Middle Volga Integrated Biosphere Reserve, Russian Federation, represents a 150,000-ha “island of nature” formed by a loop of the Volga River within the industrial area of the centre of the Samara-Togliatti agglomeration. Consisting of a national park and municipal areas, the reserve’s landscape is very varied, consisting of ecosystems in various stages of transformation due to human impact. It also features a great biodiversity, notably 30 moss, 130 lichen, and 300 vertebrate species, some living close to agricultural land and urban buildings.

Os Ancares Lucenses y Montes de Cervantes, Navia y Becerrea, Spain, is a new reserve of great biogeographic importance that complements significantly the existing biosphere reserve complex of the Gran Reserva de la Biosfera de la Cordillera Cantabrica. It also neighbours the Terras do Mino biosphere reserve. Together with the other new reserve, Los Ancares Leoneses, the size of the future Gran Cantabrica biosphere reserve will extend over more than 900,000 ha. Of particular importance in this site is the protection of the Cantabric bear, Ursus arctos.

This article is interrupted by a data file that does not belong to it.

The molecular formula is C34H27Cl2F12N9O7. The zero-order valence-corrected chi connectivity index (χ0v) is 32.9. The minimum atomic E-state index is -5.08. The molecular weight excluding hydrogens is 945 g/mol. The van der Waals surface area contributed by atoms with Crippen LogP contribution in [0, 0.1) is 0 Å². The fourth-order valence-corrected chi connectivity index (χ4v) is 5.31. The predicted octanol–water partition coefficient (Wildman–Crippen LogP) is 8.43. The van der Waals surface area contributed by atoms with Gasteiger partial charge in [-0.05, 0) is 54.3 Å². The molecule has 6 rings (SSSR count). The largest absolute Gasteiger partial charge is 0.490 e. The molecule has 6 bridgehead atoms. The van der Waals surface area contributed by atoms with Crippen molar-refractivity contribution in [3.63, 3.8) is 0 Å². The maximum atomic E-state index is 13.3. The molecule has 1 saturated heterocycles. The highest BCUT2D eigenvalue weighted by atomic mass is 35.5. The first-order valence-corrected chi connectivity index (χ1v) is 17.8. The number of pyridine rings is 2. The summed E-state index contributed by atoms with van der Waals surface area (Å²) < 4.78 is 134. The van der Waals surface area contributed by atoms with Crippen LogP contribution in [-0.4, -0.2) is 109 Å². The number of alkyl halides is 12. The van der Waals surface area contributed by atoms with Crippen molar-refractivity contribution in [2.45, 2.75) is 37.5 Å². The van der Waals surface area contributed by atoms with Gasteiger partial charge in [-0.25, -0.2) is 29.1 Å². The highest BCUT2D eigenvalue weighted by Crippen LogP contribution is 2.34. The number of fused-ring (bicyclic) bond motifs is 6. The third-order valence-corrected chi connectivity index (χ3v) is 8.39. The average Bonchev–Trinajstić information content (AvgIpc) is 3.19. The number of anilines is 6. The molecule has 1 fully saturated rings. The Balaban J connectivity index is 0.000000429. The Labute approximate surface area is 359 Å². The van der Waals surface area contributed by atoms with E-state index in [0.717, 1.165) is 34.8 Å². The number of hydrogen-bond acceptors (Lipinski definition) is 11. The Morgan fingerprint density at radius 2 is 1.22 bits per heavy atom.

Los Ancares Leoneses, Spain, is also a new important complementary unit to the existing biosphere reserve complex - Gran Reserva de la Biosfera de la Cordillera Cantabrica. It neighbours the Muniellos biosphere reserve and links up two separate areas of the Cantabrica reserve. With both proposals of the Ancares Lucenses and Ancares Leoneses, Spain is continuing the annual submission of new parts of the future Gran Cantabrica biosphere reserve.

Las Sierras de Béjar y Francia, Spain, near the border with Portugal, is notable for the wealth of its resources both ecological and cultural values. The reserve contributes to the revitalization of the local economy with programmes that seek to mitigate the rural exodus.